With a full reopening underway, some panellists nonetheless felt that market expectations of strong support from a reopening in China for global growth in 2023 were too optimistic.

The de-rating of China in 2021 and 2022 means there are potential reopening plays across the market. The sectors that stand to benefit the most – travel and hospitality – already look strong in US dollar terms. Panel members saw opportunities in ecommerce and internet companies where positioning and valuations may have reached maximum bearishness.

Some on the panel expected more policy support for the troubled real estate sector, ending the 18-month downturn, although with not a sharp rebound. The return of local buyers would be an important potential catalyst for a recovery.


The economic outlook is weak and geopolitical risks persist, but our panellists are cautiously optimistic that 2023 will bring fewer shocks than 2022. With the rate rising cycle nearing its end and inflation looking more contained, the outlook for fixed income is attractive.

Our multi-asset investment team favours high-quality corporate credit over equities and high-yield bonds, arguing that corporate earnings estimates have further to fall. Some panel members were more bullish on equities or argued in favour of selected opportunities for stock-pickers.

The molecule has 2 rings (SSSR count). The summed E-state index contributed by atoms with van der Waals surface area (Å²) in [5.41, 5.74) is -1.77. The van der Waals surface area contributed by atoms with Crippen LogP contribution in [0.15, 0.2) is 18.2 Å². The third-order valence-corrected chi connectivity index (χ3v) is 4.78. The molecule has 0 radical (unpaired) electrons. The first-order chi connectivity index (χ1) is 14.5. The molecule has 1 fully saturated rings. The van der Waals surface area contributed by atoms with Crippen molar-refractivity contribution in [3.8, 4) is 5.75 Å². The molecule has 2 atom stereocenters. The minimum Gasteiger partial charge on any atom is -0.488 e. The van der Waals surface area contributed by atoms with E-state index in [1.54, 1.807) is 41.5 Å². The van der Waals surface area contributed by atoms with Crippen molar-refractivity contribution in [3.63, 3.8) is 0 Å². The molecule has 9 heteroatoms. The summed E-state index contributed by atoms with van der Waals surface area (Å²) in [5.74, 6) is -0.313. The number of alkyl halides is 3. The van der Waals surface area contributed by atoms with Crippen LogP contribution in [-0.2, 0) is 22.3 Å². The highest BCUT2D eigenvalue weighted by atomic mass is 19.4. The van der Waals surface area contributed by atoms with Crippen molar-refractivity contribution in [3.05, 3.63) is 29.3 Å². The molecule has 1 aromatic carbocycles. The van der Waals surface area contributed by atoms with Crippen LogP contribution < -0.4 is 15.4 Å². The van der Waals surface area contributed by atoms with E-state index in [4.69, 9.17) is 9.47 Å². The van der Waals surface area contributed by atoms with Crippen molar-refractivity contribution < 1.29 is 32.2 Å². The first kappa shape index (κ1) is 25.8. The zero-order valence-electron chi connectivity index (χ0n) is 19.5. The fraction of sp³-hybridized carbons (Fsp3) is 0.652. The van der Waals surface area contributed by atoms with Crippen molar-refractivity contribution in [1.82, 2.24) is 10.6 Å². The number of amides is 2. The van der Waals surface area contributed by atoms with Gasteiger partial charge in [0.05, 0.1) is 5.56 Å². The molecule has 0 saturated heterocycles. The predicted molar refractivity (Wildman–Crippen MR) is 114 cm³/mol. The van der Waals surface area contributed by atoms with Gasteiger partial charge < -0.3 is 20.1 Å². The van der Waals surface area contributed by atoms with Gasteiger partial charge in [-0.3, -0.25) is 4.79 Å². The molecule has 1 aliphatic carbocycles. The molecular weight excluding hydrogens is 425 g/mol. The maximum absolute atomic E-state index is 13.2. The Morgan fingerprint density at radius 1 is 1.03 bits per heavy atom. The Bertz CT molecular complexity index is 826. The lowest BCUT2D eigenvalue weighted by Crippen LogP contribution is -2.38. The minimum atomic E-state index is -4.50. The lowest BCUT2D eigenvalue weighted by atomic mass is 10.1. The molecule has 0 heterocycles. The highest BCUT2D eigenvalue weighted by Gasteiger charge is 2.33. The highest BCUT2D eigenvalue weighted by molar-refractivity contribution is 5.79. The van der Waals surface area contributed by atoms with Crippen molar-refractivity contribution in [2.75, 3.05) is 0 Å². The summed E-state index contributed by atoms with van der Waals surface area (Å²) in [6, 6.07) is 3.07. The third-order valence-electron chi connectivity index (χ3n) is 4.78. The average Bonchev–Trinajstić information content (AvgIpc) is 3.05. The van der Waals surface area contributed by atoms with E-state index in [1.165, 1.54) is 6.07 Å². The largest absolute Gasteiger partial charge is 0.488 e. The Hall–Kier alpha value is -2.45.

Also read Investment Outlook 2023 – Investing in an age of transformation  

[1] Individual portfolio management teams may hold different views and may take different investment decisions for different clients 


Please note that articles may contain technical language. For this reason, they may not be suitable for readers without professional investment experience. Any views expressed here are those of the author as of the date of publication, are based on available information, and are subject to change without notice. Individual portfolio management teams may hold different views and may take different investment decisions for different clients. This document does not constitute investment advice. The value of investments and the income they generate may go down as well as up and it is possible that investors will not recover their initial outlay. Past performance is no guarantee for future returns. Investing in emerging markets, or specialised or restricted sectors is likely to be subject to a higher-than-average volatility due to a high degree of concentration, greater uncertainty because less information is available, there is less liquidity or due to greater sensitivity to changes in market conditions (social, political and economic conditions). Some emerging markets offer less security than the majority of international developed markets. For this reason, services for portfolio transactions, liquidation and conservation on behalf of funds invested in emerging markets may carry greater risk.